SpecialtyCare Cardioplegia Research Presented at AmSECT – AATS Meeting

By June 1, 2017Articles

June 1, 2017

To strengthen alignment among multiple surgical disciplines, the American Society of ExtraCorporeal Technology (AmSECT) and the American Association for Thoracic Surgery (AATS) teamed up to present a terrific joint learning opportunity, holding AmSECT’s 55th International Conference in conjunction with the Centennial Meeting of the AATS in Boston. The integrated program was designed to improve care by bringing surgeons, perfusionists, and other experts together in a combined learning environment that emphasized effective communication and coordination in the operating room.

clinician in foreground 1600pxMembers of our Medical Office presented three new research studies, two of which are now available in our online Resource Library. Linda B. Mongero, CCP, Director of Education and Clinical Performance, shared original research that compares the effect of two distinct cardioplegia solutions on intraoperative glucose levels. The review looks at 1,188 propensity-matched cases in which del Nido and 4:1 cardioplegia were used. The procedures were performed from January through October 2016 at 17 cardiac surgical centers across the United States.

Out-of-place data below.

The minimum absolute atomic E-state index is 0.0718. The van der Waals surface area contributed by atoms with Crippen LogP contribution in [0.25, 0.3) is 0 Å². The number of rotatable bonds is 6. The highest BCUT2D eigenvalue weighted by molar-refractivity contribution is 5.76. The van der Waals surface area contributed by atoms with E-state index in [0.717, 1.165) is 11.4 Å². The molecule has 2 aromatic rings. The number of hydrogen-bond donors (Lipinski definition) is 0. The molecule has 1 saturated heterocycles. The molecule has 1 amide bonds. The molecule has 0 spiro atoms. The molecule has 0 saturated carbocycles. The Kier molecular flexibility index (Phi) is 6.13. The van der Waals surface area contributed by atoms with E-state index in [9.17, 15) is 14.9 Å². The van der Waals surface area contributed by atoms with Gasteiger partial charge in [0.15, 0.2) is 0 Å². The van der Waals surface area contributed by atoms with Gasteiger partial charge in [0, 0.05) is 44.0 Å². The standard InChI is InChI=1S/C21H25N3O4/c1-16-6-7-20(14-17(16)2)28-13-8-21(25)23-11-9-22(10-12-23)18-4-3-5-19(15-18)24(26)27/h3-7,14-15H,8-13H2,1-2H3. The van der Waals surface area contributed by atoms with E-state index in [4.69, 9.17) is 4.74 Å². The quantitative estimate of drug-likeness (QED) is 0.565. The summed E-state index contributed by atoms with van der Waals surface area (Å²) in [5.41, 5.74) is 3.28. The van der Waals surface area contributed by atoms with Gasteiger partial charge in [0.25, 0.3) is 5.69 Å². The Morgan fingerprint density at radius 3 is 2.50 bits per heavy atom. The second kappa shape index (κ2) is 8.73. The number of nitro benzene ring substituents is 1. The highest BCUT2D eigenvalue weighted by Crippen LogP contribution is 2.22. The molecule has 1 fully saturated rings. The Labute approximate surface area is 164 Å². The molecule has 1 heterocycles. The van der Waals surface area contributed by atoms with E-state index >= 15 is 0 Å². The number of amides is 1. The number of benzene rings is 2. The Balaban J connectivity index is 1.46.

Cardioplegia was also the focus of a second study presented by Al Stammers, MSA, CCP, Director of Clinical Quality and Outcomes Research. The analysis looks at commonly utilized cardioplegia solutions to determine whether the type of cardioplegic technique influences hemodilution and transfusion requirements. This work is based on 16,670 adult patients undergoing cardiac surgery with cardiopulmonary bypass between February 2016 and January 2017.

We invite you to read the abstracts of these studies, which were derived from case data in SCOPE, the SpecialtyCare Operative Procedural Registry™. In the coming weeks, we will post the results from a third research project presented at the meeting by Andy Stasko, CCP, MS, RRT, Associate Director of Clinical Quality and Outcomes Research. The work reviews the impact of intraoperative autotransfusion on postoperative hematocrit following cardiac surgery.

It was a privilege to present our findings to the members of AmSECT and AATS. The combined meeting was a great example of collaboration that advances the quality of patient care through evidence-based learning and improvement. Congratulations to both organizations on a successful event. We are proud to have been part of it.

SpecialtyCare

About SpecialtyCare

More than 13,500 physicians at over 1,000 hospitals trust SpecialtyCare to help them achieve exceptional care outcomes, regulatory compliance, and financial results. With 2,000 associates supporting nearly 400,000 procedures annually, we maintain SCOPE, the SpecialtyCare Operative Procedural Registry™, which is used to identify standards, determine benchmarks, share best practices, and foster innovations that create increased medical and economic value for hospitals. We are accredited and certified by The Joint Commission. By developing expertise beyond industry requirements, our customers can be certain they have the best partner for clinical excellence in perfusion, autotransfusion, patient blood management, intraoperative neuromonitoring, deep brain stimulation, surgical assist, minimally invasive surgical support, and sterile processing consulting.